It was one of the Lady Presenters on Arise TV’s Morning Show who, the other day, referred to Dr. Reuben Abati as “someone who writes columns”. Not sure now if it was Ojideka Okpe or Tundun Abiola. That was in wanting comments from Abati on that Sam Omatseye article on Mr Peter Obi.
The Lady was not being demeaning or disrespectful, even if it somehow managed to come across as quite off-handed. In any case, Reuben got the point, and as has been the case with attempts to deny him of honours due to him, he promptly made a clarification.
He is not just someone who writes columns, he was Chairman of the Editorial Board and Editorial Page Editor of The Guardian for over 10 years, Reuben emphasised.
Some might ask if that was necessary, just as they queried the appropriateness of his discomfort with another Lady Reporter on the Channel making a song of his first name. But I got Dr Reuben Abati in that first instance, just as I got him the second time. The context was not lost on me and I think it is not situating both in the cultural, interpersonal and historical contexts that might lead one into assuming a different intent or meaning to Abati’s pushback.
I will argue that the clarification made by Abati or more importantly, the significance or context of it, might be lost in transmission or interpretation to the younger generations and/or the recently emerged Commentariat whose frame of reference is limited, restricted within the facade of the social media era, oblivious or unmindful that indeed there was a life of robust public commentary before the age of social media.
Indeed there is a world of difference between someone who writes columns and an Abati whose record in the trade is in a completely different class.
In as much as columning, even with national newspapers, has almost become an all-comers affair, added with the fact that social media platforms now make anyone who can string two sentences together, an Opinionator, Reuben Abati surely stands out from everyone else in terms of history and resume.
His trajectory in the public space runs deep into the era of relative exclusivity in the Club of Columnists. He started out at a time when opinion-writing was reserved for mostly the deep, the brightest and best minds, with those in the academy dominating the space.
Reuben, I think, became a Columnist and member of the prestigious Editorial Board of The Guardian about 30 years ago. A no mean feat, at the time and even now, given what The Guardian was like at the time. He was in his twenties then, and that was at a time the Editorial Board and the Guardian itself revolved around a long list of renowned intellectuals and icons.
He might have been one of the first celebrity-intellectuals of his generation, but it was not just because he had a healthy social life, but for the fecundity and originality of his pen and tone. He would become Chairman of the Editorial Board at The Guardian at a relatively young age, serving for over 10 years in that position, maintaining 2 columns a week for years, which, I tell you, is no easy stunt.
There is this thing with us. People write off ‘Journalists’ as some backbenchers who are just barely there in terms of intellect or grasp of issues. They are seen as ‘Boys’. The best they think they can or should aspire to be is Press Secretary who is to sit outside, by the door, while important discussions are being held, waiting to be told what to say, how to say and when to say it. Of course, Journalists have themselves contributed to a reinforcement of that erroneous assumption and misrepresentation of the place of the Journalist.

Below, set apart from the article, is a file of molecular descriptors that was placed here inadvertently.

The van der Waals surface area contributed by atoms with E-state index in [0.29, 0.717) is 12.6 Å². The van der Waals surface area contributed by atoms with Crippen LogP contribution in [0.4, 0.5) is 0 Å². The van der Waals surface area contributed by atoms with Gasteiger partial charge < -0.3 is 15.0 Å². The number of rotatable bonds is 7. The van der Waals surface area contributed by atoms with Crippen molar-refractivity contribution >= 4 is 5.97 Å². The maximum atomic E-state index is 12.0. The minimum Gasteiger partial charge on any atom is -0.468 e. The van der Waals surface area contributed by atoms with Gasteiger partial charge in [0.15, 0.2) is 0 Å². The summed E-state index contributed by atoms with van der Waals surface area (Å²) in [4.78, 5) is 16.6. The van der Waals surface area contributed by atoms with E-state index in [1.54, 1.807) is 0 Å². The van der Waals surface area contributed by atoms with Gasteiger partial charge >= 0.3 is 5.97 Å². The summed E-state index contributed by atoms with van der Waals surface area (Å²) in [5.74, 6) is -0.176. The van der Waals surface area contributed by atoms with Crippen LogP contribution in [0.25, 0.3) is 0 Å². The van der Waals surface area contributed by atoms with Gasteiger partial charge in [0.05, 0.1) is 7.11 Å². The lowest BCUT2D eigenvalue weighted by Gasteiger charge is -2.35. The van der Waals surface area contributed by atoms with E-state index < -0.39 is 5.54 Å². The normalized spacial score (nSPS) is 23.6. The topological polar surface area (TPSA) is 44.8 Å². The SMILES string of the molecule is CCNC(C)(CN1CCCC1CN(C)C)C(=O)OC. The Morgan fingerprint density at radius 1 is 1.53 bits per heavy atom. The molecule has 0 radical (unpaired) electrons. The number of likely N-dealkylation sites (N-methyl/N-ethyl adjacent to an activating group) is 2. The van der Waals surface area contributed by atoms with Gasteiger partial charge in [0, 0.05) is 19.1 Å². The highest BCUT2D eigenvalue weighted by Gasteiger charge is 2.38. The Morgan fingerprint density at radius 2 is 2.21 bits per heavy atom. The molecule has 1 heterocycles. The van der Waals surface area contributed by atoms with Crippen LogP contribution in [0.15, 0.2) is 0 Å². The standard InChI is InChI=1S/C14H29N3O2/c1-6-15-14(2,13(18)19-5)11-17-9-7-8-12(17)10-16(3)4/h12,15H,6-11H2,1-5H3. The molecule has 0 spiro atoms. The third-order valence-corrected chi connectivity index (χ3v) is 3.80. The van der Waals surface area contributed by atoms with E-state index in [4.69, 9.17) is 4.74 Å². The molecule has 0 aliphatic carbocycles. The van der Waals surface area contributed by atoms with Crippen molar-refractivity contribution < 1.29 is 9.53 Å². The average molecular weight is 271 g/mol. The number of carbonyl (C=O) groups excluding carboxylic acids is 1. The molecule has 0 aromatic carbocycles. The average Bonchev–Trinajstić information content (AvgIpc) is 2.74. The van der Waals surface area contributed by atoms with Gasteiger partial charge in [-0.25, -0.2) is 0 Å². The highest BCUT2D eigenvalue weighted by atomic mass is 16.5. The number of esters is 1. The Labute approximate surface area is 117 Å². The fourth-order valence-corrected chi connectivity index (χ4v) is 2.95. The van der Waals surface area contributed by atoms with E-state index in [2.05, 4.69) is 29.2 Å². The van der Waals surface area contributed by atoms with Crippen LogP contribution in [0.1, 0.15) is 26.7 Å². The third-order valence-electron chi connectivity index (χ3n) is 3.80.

A look back would tell those who don’t know of the robust intersection between Journalism (Journalists) and political leadership pre and post-Independence. Even in more recent times, we had Lateef Jakande, Bisi Onabanjo and Segun Osoba making the transition from Journalism to political leadership, with good records as Governors in their States.
It was amusing seeing Governor Wike trying to pan Dr Reuben Abati, assuming onto himself a richer public profile than that of Abati. Afterall, Abati is only a Journalist, a TV. Presenter. Error.
We have become victims of an abridged version of the journey. Not many know where the journey started. Only a few know who is who.
We had heard Reuben Abati before meeting him in the 90s. He was a prodigy who had bagged a First Class Honours degree in Theatre Arts (Some say he was the first Nigerian to do that. At the age of 25, he already had his PhD. That before he would make a detour from the University to Journalism. He would later earn another degree in Law. He would, over the years, broaden his knowledge base, making him one of the most knowledgeable minds around.
So, when he is taking on policy, governance and other issues, he is doing so from a place of considerable understanding and experience. It does not mean that he cannot be wrong. But more importantly, he is not one of the ‘Boys’ that can be pushed around. People here tend to assume that the only place for the big man in the media is behind and not in front of the Camera. Wrong.That wrong assumption is what has pushed our best hands off active practice in the media (Print and Broadcasting).
Abati and his co-Presenters, to a lesser extent though, have enriched conversations and elevated the level of discourse around sundry issues on account of their more diligent commitment to proper preparation, backgrounding, contextualisation and research of matters brought to the table. They might have missed their ways a few times. They might not always get it right. But placed side by side with what passes as interviews or submissions by other TV Presenters, especially around politics, the Abati team sits in a different column.
Reuben Abati can be described as an institution in the media in Nigeria on account of his contribution over the years. He has paid his dues. He is not just another one of the boys. He is Dr. Reuben Abati.
Happy Birthday, Dr. Abati.